Understanding Costing and Cost Classifications

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Management accountants connect financial information with business analysis to advise managers creating business strategy. We explore the essential Costing knowledge for this role.

There are a number of specific management accounting topics that are covered in the AAT Accounting Qualifications including budgeting and forecasting, performance evaluation and variance analysis and decision-making. This article will focus in on another key area – costing.


‘Costing’ is the process of identifying the cost per unit of production. If I’m a manufacturer of cars (or cakes or chairs for that matter) it’s incredibly useful to know how much each unit will cost me to produce.

Knowing this, enables me to:

  • Set a profitable selling price – In order to make a profit, a business must ensure that the price they charge for each unit is greater than the costs of making it.
  • Value units of inventory at the end of a period – As a general rule, we value inventory at the cost of production of those units.
  • Identify where cost savings can be made to improve profit – A good starting place is to understand clearly where costs are being incurred.
  • Compare the profitability of different products – By looking at the price of each product and the production costs, we can work out where we make the most money.

A typical starting point of the costing process is to break down the costs of the business into sensible categories.

Classifying costs

There are a number of different ways that you can break down costs into different groups; this is the process of ‘classifying’ costs.

Classifying costs by function

When we classify costs by ‘function’ we are thinking about which location within the business they are incurred in.

  • Production costs are incurred in the factory where physical production occurs.
  • Non-production costs are incurred elsewhere in the business, for example:
    • Administration costs are incurred as part of the administrative function.
    • Selling costs relate to the process of stimulating demand through marketing and advertising products.
    • Distribution costs are incurred in the process of delivering finished goods to customers.
    • Finance costs would be those incurred as part of raising finance and paying interest.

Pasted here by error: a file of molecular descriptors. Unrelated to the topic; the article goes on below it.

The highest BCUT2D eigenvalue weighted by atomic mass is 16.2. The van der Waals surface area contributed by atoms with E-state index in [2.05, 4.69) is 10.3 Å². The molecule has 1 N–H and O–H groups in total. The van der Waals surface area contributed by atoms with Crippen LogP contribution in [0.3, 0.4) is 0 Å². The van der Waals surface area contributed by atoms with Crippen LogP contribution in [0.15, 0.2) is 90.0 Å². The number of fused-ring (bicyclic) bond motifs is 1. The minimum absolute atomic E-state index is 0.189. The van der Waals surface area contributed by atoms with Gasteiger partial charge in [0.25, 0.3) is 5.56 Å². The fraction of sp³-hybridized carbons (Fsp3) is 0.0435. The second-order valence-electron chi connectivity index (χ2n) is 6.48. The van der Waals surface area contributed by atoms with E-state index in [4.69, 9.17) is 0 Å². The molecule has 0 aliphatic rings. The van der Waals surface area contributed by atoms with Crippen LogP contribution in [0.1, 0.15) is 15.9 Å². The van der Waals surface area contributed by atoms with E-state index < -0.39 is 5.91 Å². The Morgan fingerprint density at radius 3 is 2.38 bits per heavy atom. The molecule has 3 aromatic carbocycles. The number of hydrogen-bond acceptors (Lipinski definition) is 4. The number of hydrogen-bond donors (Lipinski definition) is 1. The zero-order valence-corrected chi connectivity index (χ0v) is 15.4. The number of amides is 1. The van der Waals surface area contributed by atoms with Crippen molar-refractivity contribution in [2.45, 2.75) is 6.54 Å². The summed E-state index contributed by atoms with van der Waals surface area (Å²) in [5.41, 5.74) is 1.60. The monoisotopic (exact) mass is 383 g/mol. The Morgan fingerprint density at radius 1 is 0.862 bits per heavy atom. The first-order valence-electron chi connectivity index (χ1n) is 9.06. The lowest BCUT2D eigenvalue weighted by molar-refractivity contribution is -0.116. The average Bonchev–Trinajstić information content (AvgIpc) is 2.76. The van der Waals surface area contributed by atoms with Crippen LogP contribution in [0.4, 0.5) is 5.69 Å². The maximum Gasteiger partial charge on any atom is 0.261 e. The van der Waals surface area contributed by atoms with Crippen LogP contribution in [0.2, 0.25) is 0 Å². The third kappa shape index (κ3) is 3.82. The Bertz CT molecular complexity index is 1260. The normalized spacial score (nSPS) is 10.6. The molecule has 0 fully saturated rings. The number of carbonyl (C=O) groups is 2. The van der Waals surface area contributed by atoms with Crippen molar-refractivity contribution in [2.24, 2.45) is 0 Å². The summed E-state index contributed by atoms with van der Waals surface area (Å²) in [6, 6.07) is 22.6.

Classifying costs by behaviour

When we talk about the ‘behaviour’ of a cost we mean the way that the cost is affected by changes in the volume of production.

  • Fixed costs are unaffected by the volume of production so stay the same whether you make 5,000 units or 10,000 units.
  • Variable costs change in line with any changes in production volume so if you double the volume of production you double the cost you incur.

One thing to note is that when we describe a cost as ‘fixed’ that doesn’t mean it will never change, just that it is not affected by changes in volume. For instance, your factory rent can go up each year, but your landlord isn’t interested in how many cars you make.

Classifying costs by element

  • Material costs are the purchase of anything physical.
  • Labour costs are when we pay for the time of a member of staff.
  • Expenses relate to anything other than material and labour.

Classifying costs by nature

  • Direct costs can be ‘traced’ to a single unit of production. The total of all direct costs is the ‘prime’ cost.
  • Indirect costs cannot be traced to a single unit of production but are ‘shared’ over many units. Indirect costs are often called ‘overheads’.

You have to remember that our categories of cost overlap:

The purchase of wheels used in assembling cars can be thought of as:

  • Production costs as they are used in the factory.
  • Variable costs as an increase in the number of cars made will mean more wheels being bought.
  • Material costs as the wheels are a physical product.
  • Direct costs as you could trace four wheels to a single car assembled.

The monthly salary of a factory supervisor could be seen as:

  • Production costs as the supervisor works in the factory.
  • Fixed as the monthly salary paid will be the same no matter how many cars are made.
  • Labour costs as they relate to paying for someone’s time.
  • Indirect as you cannot trace the monthly salary paid to a single car.

The quarterly electricity bill for lighting the accounts department would be:

  • Non-production costs as the accountants don’t work in the factory.
  • Fixed as the bill will have no link to the number of cars being assembled in the factory.
  • An expense as it is not material or labour.
  • Indirect as a bill for three months will be shared over all of the production in that quart

In summary

Classifying costs is an essential process to management accountants, enabling them to translate financial costs into business strategy, so it’s important to understand the basics at this early stage of your AAT studies.

Read more study tips from AAT here:

Gareth John is a qualified chartered accountant and tutor at First Intuition.

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